Sensorineural hearing loss (SNHL) is caused by damage to the structures in your inner ear or your auditory nerve. It is the cause of more than 90 percentof hearing loss in adults. Common causes of SNHL include exposure to loud noises, genetic factors, or the natural aging process.
A spiraling organ inside your inner ear called your cochlea contains tiny hairs known as stereocilia. These hairs convert vibrations from sound waves into neural signals that your auditory nerve carries to your brain. Exposure to sounds
However, you might not experience hearing loss until
SNHL can range from mild hearing loss to complete hearing loss depending on the degree of damage.
- Mild hearing loss. A loss of hearing between 26 to 40 decibels.
- Moderate hearing loss. A loss of hearing between 41 to 55 decibels.
- Severe hearing loss. A loss of hearing more than 71 decibels.
SNHL isn’t a life threatening condition, but it can interfere with your ability to communicate if not properly managed. Keep reading to find out what causes SNHL, how you can prevent it, and your treatment options if you’re currently dealing with it.
SNHL can occur in one ear or both ears depending on the cause. If your SNHL onsets gradually, your symptoms might not be obvious without a hearing test. If you experience sudden SNHL, your symptoms will come on within several days. Many people first notice sudden SNHL upon waking.
Sensorineural hearing loss can lead to:
- trouble hearing sounds when there’s background noise
- particular difficulty understanding children’s and female voices
- dizziness or balance problems
- trouble hearing high-pitched sounds
- sounds and voices seem muffled
- feeling like you can hear voices but can’t understand them
- tinnitus (ringing in your ears)
SNHL can be congenital, meaning that it is present a birth, or acquired. The following are potential causes of SNHL.
Congenital hearing loss is present from birth and is one of the most common birth abnormalities. It affects about
Exposure to sounds over about 85 decibels can lead to SNHL. Even one-time exposure to sounds like gunshots or explosions can cause permanent hearing damage.
Presbycusis is another name for age-related hearing loss. About 1 in 3 people between the ages of 65 and 74 in the United States have hearing loss. By the age of 75, about half have some type of hearing loss.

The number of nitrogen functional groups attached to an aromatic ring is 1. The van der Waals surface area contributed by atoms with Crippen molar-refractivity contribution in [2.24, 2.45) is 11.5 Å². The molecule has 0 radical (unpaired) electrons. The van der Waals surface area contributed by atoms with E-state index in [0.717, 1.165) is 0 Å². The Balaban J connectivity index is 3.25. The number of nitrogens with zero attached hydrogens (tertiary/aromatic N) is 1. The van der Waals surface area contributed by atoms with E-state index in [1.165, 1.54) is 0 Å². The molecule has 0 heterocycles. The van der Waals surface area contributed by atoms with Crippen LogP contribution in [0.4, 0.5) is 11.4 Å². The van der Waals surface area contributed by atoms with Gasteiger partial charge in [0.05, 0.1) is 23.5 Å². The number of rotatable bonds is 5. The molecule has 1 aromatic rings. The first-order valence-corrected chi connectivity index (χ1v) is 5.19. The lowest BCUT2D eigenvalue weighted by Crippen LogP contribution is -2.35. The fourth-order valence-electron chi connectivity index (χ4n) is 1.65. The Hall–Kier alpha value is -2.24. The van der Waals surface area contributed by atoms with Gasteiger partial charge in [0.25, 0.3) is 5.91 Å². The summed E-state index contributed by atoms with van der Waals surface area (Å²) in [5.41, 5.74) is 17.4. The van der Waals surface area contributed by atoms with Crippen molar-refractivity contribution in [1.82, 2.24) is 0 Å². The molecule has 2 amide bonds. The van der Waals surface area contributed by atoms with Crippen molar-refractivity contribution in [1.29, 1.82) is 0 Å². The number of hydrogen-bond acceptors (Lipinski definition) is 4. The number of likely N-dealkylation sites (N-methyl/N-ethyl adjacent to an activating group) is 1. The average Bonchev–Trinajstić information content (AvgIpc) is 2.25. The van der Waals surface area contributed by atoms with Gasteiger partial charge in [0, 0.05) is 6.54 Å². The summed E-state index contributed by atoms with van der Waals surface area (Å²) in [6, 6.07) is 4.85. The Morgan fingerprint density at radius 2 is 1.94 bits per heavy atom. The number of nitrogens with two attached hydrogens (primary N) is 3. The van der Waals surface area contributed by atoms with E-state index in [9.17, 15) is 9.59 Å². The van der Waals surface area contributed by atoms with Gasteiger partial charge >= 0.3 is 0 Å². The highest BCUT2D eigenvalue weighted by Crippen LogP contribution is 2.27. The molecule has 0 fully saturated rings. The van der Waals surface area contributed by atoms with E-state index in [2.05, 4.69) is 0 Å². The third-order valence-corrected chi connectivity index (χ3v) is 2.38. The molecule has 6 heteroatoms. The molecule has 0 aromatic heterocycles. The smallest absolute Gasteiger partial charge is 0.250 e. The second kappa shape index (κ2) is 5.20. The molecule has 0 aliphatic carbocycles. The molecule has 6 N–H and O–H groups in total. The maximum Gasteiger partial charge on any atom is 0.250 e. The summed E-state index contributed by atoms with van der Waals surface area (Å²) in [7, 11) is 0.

Damage to your auditory nerve or the structures of your inner ear can lead to SNHL. This type of hearing loss leads to problems converting sound vibrations to neural signals that the brain can interpret.
Conductive hearing loss occurs when sound can’t pass through your outer or middle ear. The following can cause conductive hearing loss.
- fluid buildup
- ear infections
- hole in your eardrum
- benign tumors
- obstruction by foreign objects
- deformations in the outer or middle ear
Both types of hearing loss can cause similar symptoms. However, people with conductive hearing loss often hear muffled sounds while people with SNHL hear muffled and
Some people experience a mix of both sensorineural and conductive hearing loss. Hearing loss is considered mixed if there are problems both before and after the cochlea.
It’s important to get a proper diagnosis if you’re dealing with hearing loss. In some cases, it’s possible to regain your hearing. The quicker you receive treatment, the more likely you are to minimize damage to the structures of your ear.
SSHL is a hearing loss of at least 30 decibels within 3 days. It affects roughly
SSHL may have a serious underlying cause. If you experience sudden deafness you should see a doctor as soon as possible.
The following causes can all lead to sudden deafness.
- head trauma
- autoimmune disease
- Meniere’s disease
- certain drugs or medications
- circulation problems